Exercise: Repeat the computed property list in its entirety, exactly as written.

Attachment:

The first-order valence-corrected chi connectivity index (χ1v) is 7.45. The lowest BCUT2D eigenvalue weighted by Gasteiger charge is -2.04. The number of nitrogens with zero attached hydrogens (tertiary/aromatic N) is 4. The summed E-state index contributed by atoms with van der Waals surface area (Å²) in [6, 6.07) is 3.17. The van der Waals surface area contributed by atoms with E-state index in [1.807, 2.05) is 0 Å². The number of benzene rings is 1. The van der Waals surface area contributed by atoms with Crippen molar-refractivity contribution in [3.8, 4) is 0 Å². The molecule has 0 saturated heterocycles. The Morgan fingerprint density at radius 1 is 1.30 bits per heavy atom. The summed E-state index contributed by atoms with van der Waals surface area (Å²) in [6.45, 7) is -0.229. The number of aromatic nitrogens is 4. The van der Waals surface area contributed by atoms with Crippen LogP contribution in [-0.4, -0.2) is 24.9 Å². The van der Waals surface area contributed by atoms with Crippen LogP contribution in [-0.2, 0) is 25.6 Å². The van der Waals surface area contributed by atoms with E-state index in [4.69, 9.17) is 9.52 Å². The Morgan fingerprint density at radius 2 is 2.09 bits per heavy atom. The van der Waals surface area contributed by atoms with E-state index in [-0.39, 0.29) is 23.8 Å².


The first-order valence-corrected chi connectivity index (χ1v) is 7.45. The lowest BCUT2D eigenvalue weighted by Gasteiger charge is -2.04. The number of nitrogens with zero attached hydrogens (tertiary/aromatic N) is 4. The summed E-state index contributed by atoms with van der Waals surface area (Å²) in [6, 6.07) is 3.17. The van der Waals surface area contributed by atoms with E-state index in [1.807, 2.05) is 0 Å². The number of benzene rings is 1. The van der Waals surface area contributed by atoms with Crippen molar-refractivity contribution in [3.8, 4) is 0 Å². The molecule has 0 saturated heterocycles. The Morgan fingerprint density at radius 1 is 1.30 bits per heavy atom. The summed E-state index contributed by atoms with van der Waals surface area (Å²) in [6.45, 7) is -0.229. The number of aromatic nitrogens is 4. The van der Waals surface area contributed by atoms with Crippen LogP contribution in [-0.4, -0.2) is 24.9 Å². The van der Waals surface area contributed by atoms with Crippen LogP contribution in [-0.2, 0) is 25.6 Å². The van der Waals surface area contributed by atoms with E-state index in [4.69, 9.17) is 9.52 Å². The Morgan fingerprint density at radius 2 is 2.09 bits per heavy atom. The van der Waals surface area contributed by atoms with E-state index in [-0.39, 0.29) is 23.8 Å².